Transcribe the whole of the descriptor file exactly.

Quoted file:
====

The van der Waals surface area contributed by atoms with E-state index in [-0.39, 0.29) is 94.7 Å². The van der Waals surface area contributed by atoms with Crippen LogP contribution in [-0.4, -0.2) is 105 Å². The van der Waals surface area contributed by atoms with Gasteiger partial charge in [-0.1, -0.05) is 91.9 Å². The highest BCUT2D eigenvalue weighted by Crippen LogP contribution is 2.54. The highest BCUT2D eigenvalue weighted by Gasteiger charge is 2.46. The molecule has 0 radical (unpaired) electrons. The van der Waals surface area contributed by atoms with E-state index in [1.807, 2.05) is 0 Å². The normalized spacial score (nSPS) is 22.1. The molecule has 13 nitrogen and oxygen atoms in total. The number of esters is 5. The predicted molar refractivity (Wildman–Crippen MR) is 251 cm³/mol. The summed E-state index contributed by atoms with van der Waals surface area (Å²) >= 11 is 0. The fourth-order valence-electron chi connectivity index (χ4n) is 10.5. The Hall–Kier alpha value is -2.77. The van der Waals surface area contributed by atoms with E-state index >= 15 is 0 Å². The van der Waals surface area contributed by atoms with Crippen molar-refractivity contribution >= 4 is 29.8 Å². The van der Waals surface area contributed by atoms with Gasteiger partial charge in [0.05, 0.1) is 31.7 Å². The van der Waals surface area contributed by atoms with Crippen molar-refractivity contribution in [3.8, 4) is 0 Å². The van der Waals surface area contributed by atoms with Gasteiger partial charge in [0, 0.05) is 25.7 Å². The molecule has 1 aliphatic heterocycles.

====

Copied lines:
The van der Waals surface area contributed by atoms with E-state index in [-0.39, 0.29) is 94.7 Å². The van der Waals surface area contributed by atoms with Crippen LogP contribution in [-0.4, -0.2) is 105 Å². The van der Waals surface area contributed by atoms with Gasteiger partial charge in [-0.1, -0.05) is 91.9 Å². The highest BCUT2D eigenvalue weighted by Crippen LogP contribution is 2.54. The highest BCUT2D eigenvalue weighted by Gasteiger charge is 2.46. The molecule has 0 radical (unpaired) electrons. The van der Waals surface area contributed by atoms with E-state index in [1.807, 2.05) is 0 Å². The normalized spacial score (nSPS) is 22.1. The molecule has 13 nitrogen and oxygen atoms in total. The number of esters is 5. The predicted molar refractivity (Wildman–Crippen MR) is 251 cm³/mol. The summed E-state index contributed by atoms with van der Waals surface area (Å²) >= 11 is 0. The fourth-order valence-electron chi connectivity index (χ4n) is 10.5. The Hall–Kier alpha value is -2.77. The van der Waals surface area contributed by atoms with E-state index >= 15 is 0 Å². The van der Waals surface area contributed by atoms with Crippen molar-refractivity contribution >= 4 is 29.8 Å². The van der Waals surface area contributed by atoms with Gasteiger partial charge in [0.05, 0.1) is 31.7 Å². The van der Waals surface area contributed by atoms with Crippen molar-refractivity contribution in [3.8, 4) is 0 Å². The van der Waals surface area contributed by atoms with Gasteiger partial charge in [0, 0.05) is 25.7 Å². The molecule has 1 aliphatic heterocycles.